Oh man, what a lot of us would get right now for a luxury trip around the most beautiful cities in Europe. A lot of people have already started eyeing 2023 as the year they restart their love affairs with travel (pending the situation at the border) and for those that are more into long-term planning, you might want to start your itinerary by giving this a look. We can’t really relate too much here on our little island nation in the corner of the world, but when you’re travelling in Europe, you spend a solid chunk of your journey sitting on the seat of a train. So, if you’re going to do that anyway, you might as well make it the finest train on the damn rails, right?
If all goes according to plan, that title might belong to the Orient Express La Dolce Vita, a brand new six-train fleet that promises a truly awesome experience for travellers. Those familiar with the iconic Orient Express of the 19th century might already be familiar with the route, though this new version adopts a distinctly Italian flavour.
Each of the six 11-carriage trains will whip passengers through 16,000km of rail, passing through as many as 131 cities, primarily around Italy, but also making stops in Paris, Istanbul and the Croatian seaside paradise of Split. Helming the interior look is an Italian architectural design outfit, Dimorestudio, who have attempted to replicate the 1960’s Italian aesthetic of La Dolce Vita (or the sweet life, in English), coating the interior with vibrant colouring, carpeted floors and walls littered with engaging contemporary artwork. It’s an approach that co-founder Emiliano Salci describes as “not creating a replica, but our own interpretation of the (original Orient Express) train, with an eye towards our heritage”.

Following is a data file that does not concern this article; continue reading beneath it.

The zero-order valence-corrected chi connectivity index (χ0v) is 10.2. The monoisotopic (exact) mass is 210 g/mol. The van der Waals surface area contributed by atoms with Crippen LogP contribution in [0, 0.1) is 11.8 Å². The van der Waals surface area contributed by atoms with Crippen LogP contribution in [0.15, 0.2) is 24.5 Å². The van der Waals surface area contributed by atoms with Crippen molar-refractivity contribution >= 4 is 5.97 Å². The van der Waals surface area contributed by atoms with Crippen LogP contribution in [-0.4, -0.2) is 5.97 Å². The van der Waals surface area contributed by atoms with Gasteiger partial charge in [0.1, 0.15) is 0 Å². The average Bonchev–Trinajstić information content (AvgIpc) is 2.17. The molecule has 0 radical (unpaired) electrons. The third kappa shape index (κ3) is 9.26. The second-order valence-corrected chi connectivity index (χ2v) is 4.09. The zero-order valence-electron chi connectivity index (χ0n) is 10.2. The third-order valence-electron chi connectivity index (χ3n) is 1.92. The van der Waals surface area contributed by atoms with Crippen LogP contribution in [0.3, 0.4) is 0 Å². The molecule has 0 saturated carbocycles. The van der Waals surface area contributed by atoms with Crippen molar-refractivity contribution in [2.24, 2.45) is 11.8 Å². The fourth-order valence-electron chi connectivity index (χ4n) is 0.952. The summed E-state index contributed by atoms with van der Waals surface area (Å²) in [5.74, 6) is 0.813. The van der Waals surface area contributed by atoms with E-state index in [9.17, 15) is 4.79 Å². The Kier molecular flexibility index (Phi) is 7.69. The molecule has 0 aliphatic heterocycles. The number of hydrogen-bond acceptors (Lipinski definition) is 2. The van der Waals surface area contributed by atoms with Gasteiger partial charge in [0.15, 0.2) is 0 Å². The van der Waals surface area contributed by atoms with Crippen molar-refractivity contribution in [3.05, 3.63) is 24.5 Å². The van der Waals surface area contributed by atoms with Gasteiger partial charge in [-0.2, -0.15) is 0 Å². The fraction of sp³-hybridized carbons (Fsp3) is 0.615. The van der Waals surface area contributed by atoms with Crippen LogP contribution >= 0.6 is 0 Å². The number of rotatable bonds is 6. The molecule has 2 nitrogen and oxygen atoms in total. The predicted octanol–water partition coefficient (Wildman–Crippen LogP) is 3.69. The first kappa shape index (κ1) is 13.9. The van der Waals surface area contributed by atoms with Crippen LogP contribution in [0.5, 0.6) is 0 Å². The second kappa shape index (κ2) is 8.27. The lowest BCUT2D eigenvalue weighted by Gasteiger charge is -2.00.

The revival of the Orient Express is ultimately the joint result of a collaboration between primary Italian train operator Trenitalia, state-owned railway company Ferrovie Dello Stato, private investment firm Arsenale and French hospitality stalwart Accor. Though the project serves many purposes for its various investors, central to all is the shared aim of providing travellers with the opportunity to see areas of Italy beyond the major centres, giving them a more thorough and authentic taste of the Southern European paradise.
“The idea is to give passengers the chance to get off the train and explore beyond Italy’s most obvious destinations—a ‘dolce vita’ experience at 360 degrees,” remarked Arsenale CEO Paolo Barletta during the unveiling of the project earlier this month. Trenitalia CEO Luigi Corradi emphasised the environmental credentials of the trains, adding that “La Dolce Vita train will accelerate luxury rail tourism and will appeal to many passengers as a safe and eco-sustainable way of moving that protects the environment and allows them to rediscover the most fascinating places in our regions.”
At an expected cost of around 2,000 euro per night, it’s not going to be the kind of train you can afford to jump aboard on a whim, but if you can save up the pennies and want to experience the full scope of what Italy has to offer, this might soon be the optimal way to truly tick the Mediterranean nation it off the bucket list.
All images courtesy of Accor/Dimorestudio